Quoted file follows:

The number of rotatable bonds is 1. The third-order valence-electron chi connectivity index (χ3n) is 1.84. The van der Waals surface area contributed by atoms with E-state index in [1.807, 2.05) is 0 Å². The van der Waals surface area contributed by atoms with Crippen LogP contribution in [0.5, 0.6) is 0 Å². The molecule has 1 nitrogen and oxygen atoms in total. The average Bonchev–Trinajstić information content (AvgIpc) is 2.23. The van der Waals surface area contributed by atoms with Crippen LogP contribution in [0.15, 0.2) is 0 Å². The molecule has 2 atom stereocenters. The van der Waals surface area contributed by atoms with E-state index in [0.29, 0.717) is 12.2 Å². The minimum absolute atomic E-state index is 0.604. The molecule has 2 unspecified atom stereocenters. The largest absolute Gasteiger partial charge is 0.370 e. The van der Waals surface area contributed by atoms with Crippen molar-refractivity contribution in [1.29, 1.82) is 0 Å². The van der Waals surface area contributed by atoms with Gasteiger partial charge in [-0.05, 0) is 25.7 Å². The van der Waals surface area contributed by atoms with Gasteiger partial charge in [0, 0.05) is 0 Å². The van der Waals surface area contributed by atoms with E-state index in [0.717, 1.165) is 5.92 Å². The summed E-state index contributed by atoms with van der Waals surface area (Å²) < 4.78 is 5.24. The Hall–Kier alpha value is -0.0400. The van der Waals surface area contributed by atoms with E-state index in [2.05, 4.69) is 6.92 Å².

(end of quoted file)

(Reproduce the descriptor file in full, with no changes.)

The number of rotatable bonds is 1. The third-order valence-electron chi connectivity index (χ3n) is 1.84. The van der Waals surface area contributed by atoms with E-state index in [1.807, 2.05) is 0 Å². The van der Waals surface area contributed by atoms with Crippen LogP contribution in [0.5, 0.6) is 0 Å². The molecule has 1 nitrogen and oxygen atoms in total. The average Bonchev–Trinajstić information content (AvgIpc) is 2.23. The van der Waals surface area contributed by atoms with Crippen LogP contribution in [0.15, 0.2) is 0 Å². The molecule has 2 atom stereocenters. The van der Waals surface area contributed by atoms with E-state index in [0.29, 0.717) is 12.2 Å². The minimum absolute atomic E-state index is 0.604. The molecule has 2 unspecified atom stereocenters. The largest absolute Gasteiger partial charge is 0.370 e. The van der Waals surface area contributed by atoms with Crippen molar-refractivity contribution in [1.29, 1.82) is 0 Å². The van der Waals surface area contributed by atoms with Gasteiger partial charge in [-0.05, 0) is 25.7 Å². The van der Waals surface area contributed by atoms with Gasteiger partial charge in [0, 0.05) is 0 Å². The van der Waals surface area contributed by atoms with E-state index in [0.717, 1.165) is 5.92 Å². The summed E-state index contributed by atoms with van der Waals surface area (Å²) < 4.78 is 5.24. The Hall–Kier alpha value is -0.0400. The van der Waals surface area contributed by atoms with E-state index in [2.05, 4.69) is 6.92 Å².